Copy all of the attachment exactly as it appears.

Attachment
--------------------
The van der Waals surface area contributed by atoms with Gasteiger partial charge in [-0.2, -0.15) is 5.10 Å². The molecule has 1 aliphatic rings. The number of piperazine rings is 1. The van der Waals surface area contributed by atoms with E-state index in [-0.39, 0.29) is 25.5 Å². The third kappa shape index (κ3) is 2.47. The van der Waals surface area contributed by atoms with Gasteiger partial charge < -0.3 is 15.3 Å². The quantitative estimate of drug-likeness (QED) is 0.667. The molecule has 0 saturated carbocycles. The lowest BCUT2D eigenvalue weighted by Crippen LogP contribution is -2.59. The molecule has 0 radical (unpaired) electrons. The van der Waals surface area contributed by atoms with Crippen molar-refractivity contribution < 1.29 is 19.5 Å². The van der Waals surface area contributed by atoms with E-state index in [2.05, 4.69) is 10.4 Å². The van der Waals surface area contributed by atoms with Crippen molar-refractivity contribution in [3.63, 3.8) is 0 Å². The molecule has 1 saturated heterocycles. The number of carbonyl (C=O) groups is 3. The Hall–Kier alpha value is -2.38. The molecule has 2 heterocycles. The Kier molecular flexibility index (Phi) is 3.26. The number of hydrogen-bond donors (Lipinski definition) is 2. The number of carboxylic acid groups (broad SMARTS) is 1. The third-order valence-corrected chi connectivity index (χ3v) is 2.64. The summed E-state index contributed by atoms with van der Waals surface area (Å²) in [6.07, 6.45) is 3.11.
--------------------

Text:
The van der Waals surface area contributed by atoms with Gasteiger partial charge in [-0.2, -0.15) is 5.10 Å². The molecule has 1 aliphatic rings. The number of piperazine rings is 1. The van der Waals surface area contributed by atoms with E-state index in [-0.39, 0.29) is 25.5 Å². The third kappa shape index (κ3) is 2.47. The van der Waals surface area contributed by atoms with Gasteiger partial charge < -0.3 is 15.3 Å². The quantitative estimate of drug-likeness (QED) is 0.667. The molecule has 0 saturated carbocycles. The lowest BCUT2D eigenvalue weighted by Crippen LogP contribution is -2.59. The molecule has 0 radical (unpaired) electrons. The van der Waals surface area contributed by atoms with Crippen molar-refractivity contribution < 1.29 is 19.5 Å². The van der Waals surface area contributed by atoms with E-state index in [2.05, 4.69) is 10.4 Å². The van der Waals surface area contributed by atoms with Crippen molar-refractivity contribution in [3.63, 3.8) is 0 Å². The molecule has 1 saturated heterocycles. The number of carbonyl (C=O) groups is 3. The Hall–Kier alpha value is -2.38. The molecule has 2 heterocycles. The Kier molecular flexibility index (Phi) is 3.26. The number of hydrogen-bond donors (Lipinski definition) is 2. The number of carboxylic acid groups (broad SMARTS) is 1. The third-order valence-corrected chi connectivity index (χ3v) is 2.64. The summed E-state index contributed by atoms with van der Waals surface area (Å²) in [6.07, 6.45) is 3.11.